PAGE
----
About the Research Group
‘Ageing in a Time of Mobility’ is a global and interdisciplinary project that investigates the interconnections between two key phenomena in the twenty-first century: ageing populations and global migration. These phenomena are often spoken about in parallel, where ageing populations are understood as being in situ, embodying stillness and stasis, rather than mobility. Yet in many ways, ageing and migration are highly interconnected, jointly bringing about new social, cultural and political-economic transformations in many regions across the world. Older groups of people are among refugee populations displaced by conflict and environmental change; they migrate across borders to build new lives in retirement communities; and even when they do not physically move, their lives may be profoundly transformed by the translocal mobilities of their family members. In many cases, they are not merely passive presences ‘left behind’, but agents of such transformations themselves.
As a global portrait of ageing in a time of mobility and displacement, the project adopts an ethnographic approach, allowing for a multi-sited understanding and analysis of these processes and connections in all their diversity, while moving beyond the largely demographic and medico- technical approaches that dominate interventions on ageing. It further explores how current forms of knowledge and expertise about ageing resonate, or come into tension with, the diverse lived experiences of ageing in a time of intensified mobilities (both within and across regions). It focuses on the mobilities of older populations in and from regions that are rapidly ageing, but that have been less visible in research and policy agendas, namely Asia, Africa and Latin America.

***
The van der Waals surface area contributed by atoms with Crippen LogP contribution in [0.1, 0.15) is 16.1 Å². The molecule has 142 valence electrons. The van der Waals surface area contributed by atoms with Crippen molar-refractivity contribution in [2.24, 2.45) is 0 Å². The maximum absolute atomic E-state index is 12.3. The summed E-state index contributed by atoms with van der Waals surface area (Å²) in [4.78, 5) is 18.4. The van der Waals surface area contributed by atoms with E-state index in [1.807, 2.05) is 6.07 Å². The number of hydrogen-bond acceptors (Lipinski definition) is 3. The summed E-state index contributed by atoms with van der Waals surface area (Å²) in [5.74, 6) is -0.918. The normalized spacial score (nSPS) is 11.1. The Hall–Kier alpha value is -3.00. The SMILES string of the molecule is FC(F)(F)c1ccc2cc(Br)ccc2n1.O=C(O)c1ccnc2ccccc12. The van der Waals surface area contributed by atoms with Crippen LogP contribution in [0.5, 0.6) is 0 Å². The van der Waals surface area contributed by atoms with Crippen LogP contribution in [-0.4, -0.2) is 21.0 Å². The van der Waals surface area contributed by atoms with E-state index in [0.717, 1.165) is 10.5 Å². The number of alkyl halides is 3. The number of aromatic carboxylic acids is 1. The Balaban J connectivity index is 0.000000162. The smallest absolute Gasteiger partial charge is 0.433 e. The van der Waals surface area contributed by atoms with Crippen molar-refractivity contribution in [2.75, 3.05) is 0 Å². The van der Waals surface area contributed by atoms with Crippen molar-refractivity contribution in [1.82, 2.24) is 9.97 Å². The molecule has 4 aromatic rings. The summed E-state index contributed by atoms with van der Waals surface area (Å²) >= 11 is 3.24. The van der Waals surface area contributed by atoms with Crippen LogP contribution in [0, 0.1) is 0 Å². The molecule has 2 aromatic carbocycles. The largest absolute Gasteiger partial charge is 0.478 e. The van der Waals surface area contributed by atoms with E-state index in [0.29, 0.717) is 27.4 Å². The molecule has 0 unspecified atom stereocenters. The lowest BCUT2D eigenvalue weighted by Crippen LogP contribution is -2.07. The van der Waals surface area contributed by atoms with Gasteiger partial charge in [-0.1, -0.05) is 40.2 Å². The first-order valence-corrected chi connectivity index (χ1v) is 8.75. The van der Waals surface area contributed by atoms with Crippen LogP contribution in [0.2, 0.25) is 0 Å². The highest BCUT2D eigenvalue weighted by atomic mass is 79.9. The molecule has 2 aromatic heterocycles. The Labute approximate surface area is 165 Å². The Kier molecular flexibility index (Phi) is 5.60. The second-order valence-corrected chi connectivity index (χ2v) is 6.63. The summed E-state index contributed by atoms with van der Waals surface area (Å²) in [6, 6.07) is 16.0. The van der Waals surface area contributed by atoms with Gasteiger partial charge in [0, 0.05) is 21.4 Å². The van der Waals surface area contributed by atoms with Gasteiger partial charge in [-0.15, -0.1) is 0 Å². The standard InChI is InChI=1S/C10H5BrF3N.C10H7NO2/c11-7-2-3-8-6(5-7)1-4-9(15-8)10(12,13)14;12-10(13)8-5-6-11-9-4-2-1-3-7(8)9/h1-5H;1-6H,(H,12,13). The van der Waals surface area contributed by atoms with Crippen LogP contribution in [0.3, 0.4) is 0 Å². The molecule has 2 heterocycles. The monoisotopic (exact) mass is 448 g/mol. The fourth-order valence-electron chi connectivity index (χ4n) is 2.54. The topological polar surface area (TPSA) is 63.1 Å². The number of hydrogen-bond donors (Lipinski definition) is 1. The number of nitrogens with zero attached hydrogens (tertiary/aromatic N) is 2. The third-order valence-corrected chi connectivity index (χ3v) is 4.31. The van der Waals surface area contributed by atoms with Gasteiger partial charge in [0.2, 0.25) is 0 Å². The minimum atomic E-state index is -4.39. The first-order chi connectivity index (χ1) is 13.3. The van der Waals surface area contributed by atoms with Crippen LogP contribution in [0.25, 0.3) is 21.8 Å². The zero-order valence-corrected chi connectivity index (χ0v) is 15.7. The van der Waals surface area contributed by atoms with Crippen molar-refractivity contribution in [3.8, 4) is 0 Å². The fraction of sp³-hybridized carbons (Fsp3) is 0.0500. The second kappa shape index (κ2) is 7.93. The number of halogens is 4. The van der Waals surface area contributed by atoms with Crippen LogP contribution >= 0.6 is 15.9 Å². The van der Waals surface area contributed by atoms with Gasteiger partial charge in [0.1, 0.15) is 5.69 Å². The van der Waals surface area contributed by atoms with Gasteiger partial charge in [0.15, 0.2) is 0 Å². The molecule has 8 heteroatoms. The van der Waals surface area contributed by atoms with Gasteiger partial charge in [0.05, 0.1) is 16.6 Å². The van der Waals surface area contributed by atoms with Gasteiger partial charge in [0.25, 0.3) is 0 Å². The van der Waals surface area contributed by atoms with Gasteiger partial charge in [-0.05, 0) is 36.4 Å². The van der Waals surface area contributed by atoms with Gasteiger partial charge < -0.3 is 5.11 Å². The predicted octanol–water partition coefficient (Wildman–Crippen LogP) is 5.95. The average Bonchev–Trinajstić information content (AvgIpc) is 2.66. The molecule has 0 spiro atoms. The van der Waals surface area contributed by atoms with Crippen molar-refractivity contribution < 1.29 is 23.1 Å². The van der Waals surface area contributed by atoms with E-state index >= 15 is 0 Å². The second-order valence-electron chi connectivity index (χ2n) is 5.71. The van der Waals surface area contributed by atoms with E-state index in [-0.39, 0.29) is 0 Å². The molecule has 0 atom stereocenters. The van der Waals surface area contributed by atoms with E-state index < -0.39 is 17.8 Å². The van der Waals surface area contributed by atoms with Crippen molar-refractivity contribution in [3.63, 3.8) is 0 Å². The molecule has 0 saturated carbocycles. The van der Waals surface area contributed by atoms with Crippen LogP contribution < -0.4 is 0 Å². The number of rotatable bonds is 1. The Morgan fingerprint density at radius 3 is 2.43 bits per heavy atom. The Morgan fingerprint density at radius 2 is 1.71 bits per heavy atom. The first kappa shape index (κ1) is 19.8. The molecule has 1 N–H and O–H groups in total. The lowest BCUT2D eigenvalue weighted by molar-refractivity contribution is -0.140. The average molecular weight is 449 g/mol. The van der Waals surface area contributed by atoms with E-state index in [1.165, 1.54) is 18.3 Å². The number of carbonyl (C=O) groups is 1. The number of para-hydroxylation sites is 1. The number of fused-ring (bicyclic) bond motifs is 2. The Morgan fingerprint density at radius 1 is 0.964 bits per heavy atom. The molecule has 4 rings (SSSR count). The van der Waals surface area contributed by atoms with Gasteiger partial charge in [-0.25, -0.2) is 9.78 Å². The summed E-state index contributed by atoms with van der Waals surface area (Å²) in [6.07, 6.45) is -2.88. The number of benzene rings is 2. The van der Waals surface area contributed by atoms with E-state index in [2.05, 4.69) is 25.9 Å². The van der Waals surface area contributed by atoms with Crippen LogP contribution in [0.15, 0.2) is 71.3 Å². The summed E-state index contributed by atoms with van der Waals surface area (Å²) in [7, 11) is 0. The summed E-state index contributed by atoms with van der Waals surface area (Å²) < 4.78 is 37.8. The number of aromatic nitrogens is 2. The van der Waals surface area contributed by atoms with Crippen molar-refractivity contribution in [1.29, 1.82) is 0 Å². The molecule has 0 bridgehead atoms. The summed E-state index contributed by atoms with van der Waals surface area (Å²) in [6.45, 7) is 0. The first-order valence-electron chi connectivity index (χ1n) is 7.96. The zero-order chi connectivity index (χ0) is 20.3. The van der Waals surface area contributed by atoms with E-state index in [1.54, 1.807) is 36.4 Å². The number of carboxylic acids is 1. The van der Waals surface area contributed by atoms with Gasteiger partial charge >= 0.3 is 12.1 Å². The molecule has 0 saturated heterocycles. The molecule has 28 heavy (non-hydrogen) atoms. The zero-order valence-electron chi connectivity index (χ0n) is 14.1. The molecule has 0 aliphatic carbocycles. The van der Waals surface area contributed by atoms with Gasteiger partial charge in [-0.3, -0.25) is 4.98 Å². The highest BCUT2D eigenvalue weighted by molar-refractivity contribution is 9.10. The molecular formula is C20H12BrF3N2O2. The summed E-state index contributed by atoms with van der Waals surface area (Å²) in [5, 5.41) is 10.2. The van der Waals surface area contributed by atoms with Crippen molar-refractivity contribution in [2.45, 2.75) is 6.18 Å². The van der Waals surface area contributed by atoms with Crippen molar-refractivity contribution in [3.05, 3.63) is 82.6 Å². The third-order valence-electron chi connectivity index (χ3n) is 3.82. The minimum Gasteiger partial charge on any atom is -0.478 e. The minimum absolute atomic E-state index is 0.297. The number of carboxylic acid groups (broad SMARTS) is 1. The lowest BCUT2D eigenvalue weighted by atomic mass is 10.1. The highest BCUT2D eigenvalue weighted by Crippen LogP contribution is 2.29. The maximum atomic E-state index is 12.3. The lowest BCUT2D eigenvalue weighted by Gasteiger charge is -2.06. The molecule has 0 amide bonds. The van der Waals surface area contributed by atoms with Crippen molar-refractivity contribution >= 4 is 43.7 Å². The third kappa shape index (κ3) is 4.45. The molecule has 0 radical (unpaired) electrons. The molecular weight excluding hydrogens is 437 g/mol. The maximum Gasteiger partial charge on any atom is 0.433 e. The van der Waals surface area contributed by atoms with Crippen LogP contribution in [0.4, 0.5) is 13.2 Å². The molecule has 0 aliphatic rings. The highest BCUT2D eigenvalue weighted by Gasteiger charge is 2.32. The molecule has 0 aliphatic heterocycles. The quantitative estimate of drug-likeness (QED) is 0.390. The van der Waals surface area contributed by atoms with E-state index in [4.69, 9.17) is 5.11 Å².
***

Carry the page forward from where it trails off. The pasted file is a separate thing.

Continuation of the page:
The research group addresses the following questions: how do translocal connections and mobilities uphold or reshape particular understandings and expectations of ageing? How do intergenerational practices of care circulate across borders? In increasingly diverse and unequal societies, how do older people navigate socio-cultural, religious and linguistic differences and boundaries; and how might such experiences enable new freedoms, or impose constraints for people who move in later life? What do the experiences of older generations tell us about the ethics of mobility and the changing character of social norms, expectations and institutions in these contexts?
Researchers will trace the multiple relationships between ageing and translocal mobility, including: ageing and forced displacement; migration to new retirement communities; the active role that older family members play in intergenerational care and decision-making processes; ageing and internal migration; ageing in diverse urban communities; as well as questions of return among migrants who have been abroad for a large part of their lives. Conceptually, the group explores themes of care, kinship, home, memory, citizenship, transnationality and inequality.
The project adopts an interdisciplinary approach, engaging the fields of anthropology, sociology, geography, history and migration studies. Our findings from in-depth fieldwork on the intersections between ageing and mobility will be shared through individual and collaborative academic outputs, as well as through creative audio-visual means for wider policy and public audiences.
For more information on the group’s research plans, please download working paper.